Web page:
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Customer Review

2 of 3 people found the following review helpful
4.0 out of 5 stars Good, but not great, tome by an entertaining columnist, November 10, 2009
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This review is from: The Book of Basketball: The NBA According to The Sports Guy (Hardcover)
I gave this 4 stars but, really, I'd go with 3.5 if Amazon allowed for half-star ratings. I like Bill Simmons and find his columns for ESPN interesting (although his pop culture references often lose me), and this is a pretty good book. Good, but not great.

First of all, the good: Even though this book is over 700 pages and DOES take a while to read, it doesn't drag. You'll certainly get his opinions on people, which is fine...he IS a columnist, not a historian. It helps if you're a Celtics fan. He's got a breezy style, you'll learn about a lot of past and present NBA players, and the early chapter dealing with Isiah Thomas and "The Secret" is probably the best in the book because it really explains how champions become champions...talent is only part of it. The section on Simmons' "Pyramid" of great players runs well over 300 pages long and you'll disagree with some of his assessments, but again, that's what columnists do. You're SUPPOSED to disagree sometimes.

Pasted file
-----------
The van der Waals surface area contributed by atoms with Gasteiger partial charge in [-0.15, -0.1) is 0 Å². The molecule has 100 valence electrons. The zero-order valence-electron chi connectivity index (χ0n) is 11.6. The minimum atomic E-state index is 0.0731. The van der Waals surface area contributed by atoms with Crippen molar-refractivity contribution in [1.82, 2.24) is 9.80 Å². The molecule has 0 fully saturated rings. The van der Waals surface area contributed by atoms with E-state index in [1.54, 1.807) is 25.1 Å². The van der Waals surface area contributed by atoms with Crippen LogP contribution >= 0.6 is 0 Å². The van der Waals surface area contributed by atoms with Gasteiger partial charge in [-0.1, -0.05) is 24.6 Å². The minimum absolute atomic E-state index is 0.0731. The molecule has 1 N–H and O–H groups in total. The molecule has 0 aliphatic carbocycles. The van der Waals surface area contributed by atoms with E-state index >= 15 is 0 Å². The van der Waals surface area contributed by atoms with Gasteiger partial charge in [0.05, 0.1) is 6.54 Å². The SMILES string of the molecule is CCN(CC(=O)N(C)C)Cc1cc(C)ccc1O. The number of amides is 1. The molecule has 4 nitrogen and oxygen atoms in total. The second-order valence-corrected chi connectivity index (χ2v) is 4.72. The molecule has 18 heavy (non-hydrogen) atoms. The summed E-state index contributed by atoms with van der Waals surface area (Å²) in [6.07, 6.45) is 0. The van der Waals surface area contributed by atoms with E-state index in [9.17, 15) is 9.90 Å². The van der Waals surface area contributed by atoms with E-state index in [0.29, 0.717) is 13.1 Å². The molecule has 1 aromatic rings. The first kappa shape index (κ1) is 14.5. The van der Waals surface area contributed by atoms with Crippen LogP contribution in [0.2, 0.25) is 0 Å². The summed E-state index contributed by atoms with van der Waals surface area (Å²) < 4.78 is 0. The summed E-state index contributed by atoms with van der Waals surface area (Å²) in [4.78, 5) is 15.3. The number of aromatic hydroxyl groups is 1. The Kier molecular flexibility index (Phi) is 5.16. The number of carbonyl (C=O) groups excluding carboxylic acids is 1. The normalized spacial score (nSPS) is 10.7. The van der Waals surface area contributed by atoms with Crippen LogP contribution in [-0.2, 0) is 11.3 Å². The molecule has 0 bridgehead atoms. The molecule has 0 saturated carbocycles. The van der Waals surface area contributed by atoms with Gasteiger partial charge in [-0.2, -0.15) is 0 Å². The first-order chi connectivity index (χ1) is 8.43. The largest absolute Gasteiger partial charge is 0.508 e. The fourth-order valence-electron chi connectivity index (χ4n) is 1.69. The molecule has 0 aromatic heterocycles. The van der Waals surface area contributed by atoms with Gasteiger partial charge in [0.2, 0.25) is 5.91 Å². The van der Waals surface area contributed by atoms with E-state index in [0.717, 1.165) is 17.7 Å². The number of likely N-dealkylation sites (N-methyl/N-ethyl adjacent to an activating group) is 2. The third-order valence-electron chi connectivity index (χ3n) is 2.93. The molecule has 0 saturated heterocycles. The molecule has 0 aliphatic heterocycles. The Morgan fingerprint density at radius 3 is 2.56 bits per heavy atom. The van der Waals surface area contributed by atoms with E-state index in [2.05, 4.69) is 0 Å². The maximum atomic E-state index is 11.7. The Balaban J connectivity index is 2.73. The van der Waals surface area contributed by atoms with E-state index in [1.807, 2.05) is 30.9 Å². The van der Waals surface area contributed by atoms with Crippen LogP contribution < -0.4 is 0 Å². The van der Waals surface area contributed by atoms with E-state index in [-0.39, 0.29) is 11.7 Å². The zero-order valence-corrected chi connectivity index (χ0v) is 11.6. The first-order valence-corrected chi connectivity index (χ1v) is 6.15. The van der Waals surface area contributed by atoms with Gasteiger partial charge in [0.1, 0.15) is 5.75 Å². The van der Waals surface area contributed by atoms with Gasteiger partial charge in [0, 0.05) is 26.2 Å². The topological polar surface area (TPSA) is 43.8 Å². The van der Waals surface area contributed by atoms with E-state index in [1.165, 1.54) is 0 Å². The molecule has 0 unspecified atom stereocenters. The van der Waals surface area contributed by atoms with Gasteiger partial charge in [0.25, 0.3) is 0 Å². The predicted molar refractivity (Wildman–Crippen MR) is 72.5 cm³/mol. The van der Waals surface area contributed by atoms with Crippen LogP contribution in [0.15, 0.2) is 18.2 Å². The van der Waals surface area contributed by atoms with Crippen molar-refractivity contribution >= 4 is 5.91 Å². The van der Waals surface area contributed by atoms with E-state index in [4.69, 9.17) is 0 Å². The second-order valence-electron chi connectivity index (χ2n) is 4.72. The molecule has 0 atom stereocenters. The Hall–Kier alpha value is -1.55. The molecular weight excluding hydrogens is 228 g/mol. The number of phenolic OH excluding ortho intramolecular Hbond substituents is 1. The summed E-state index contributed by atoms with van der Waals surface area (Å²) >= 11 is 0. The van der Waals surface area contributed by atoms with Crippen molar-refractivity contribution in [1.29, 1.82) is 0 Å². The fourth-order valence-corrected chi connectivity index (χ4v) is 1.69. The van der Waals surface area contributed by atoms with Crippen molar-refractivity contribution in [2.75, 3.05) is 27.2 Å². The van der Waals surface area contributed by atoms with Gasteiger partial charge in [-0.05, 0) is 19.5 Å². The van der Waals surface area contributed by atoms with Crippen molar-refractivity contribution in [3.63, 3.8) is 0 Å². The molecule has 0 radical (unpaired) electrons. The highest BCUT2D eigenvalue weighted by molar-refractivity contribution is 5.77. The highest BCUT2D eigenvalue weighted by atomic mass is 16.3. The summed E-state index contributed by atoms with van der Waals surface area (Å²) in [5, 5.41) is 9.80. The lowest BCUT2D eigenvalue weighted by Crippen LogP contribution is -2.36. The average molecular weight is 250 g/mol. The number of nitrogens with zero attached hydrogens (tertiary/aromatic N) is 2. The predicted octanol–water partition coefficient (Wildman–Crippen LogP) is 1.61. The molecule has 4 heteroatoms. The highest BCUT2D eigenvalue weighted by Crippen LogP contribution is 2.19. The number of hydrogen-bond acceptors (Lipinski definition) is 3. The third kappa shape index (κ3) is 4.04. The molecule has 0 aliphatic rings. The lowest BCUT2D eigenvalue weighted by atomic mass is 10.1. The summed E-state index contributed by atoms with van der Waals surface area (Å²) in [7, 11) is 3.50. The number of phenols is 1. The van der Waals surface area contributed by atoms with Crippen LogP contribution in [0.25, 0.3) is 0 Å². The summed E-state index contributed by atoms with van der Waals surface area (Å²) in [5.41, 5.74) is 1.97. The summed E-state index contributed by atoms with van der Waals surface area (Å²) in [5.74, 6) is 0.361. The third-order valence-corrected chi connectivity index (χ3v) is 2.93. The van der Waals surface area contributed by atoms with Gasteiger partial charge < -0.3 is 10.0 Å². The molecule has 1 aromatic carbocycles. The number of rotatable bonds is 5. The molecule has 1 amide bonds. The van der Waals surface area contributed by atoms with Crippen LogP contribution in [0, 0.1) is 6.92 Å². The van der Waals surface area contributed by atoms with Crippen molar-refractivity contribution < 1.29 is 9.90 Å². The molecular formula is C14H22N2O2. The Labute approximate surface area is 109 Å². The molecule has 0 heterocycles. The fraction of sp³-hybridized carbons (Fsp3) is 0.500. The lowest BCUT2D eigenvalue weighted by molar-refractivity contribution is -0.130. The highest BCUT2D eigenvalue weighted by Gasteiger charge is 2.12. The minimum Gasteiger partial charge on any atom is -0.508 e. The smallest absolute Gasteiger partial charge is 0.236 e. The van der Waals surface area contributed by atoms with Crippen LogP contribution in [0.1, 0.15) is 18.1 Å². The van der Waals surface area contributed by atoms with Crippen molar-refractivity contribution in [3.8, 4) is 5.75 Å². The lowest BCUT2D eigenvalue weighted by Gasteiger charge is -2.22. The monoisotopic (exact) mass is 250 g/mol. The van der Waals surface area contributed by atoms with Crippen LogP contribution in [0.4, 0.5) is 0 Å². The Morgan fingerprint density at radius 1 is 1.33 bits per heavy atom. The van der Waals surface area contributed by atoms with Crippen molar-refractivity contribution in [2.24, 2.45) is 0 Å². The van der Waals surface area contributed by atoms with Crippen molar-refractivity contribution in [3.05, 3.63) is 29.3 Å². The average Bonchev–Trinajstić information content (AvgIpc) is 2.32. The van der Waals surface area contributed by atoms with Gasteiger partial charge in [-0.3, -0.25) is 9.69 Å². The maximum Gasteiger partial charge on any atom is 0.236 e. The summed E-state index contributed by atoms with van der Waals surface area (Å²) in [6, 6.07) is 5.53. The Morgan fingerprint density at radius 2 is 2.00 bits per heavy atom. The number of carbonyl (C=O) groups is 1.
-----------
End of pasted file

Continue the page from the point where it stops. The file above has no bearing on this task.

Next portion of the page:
Now the not-so-good: There are a number of factual errors along the way. They're fairly minor, but knowledgeable fans will spot them. Also, he all but ignores the NBA's first 10 seasons because there wasn't a shot clock before 1954 and no great black players before Bill Russell appeared in 1956. The pioneers definitely get the short shrift. Finally, although Simmons says early on that he doesn't intend to spend time speculating on how players would've fared outside their own respective eras, he ends up doing a lot of just that. It's a given that the level of athleticism in all sports has improved over the past 50-60 years, and that George Mikan wouldn't fare any better in the NBA today than Ralph Kiner would in modern MLB baseball for the same reason: They weren't good enough athletes. Even Jackie Robinson would struggle in 21st Century baseball to some extent.

If anyone is going to write a book centered around the top 96 players of all-time in a given sport, PLEASE judge players within the context of the era they played in. Fifty years from now, people might say, "That Michael Jordan was pretty good in his day, but he couldn't play in the NBA now." Sound crazy? It would sound crazy to people back when Bob Cousy and Bob Pettit were perennial All-NBAers.

In the end, I'd say go ahead and buy this book, but don't look upon it as an encyclopedia or concise history. It's an entertaining, 700-page op-ed piece.
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Showing 1-1 of 1 posts in this discussion
Initial post: Nov 11, 2009 10:22:44 AM PST
Damon Enola says:
You are right about the factual errors. He is usually off about the years of specific teams (one example: he confuses the 1988-89 Pistons with the 1989-90 Pistons) and I believe that most of the errors are in the "Keyser Soze" chapter if I'm not mistaken.
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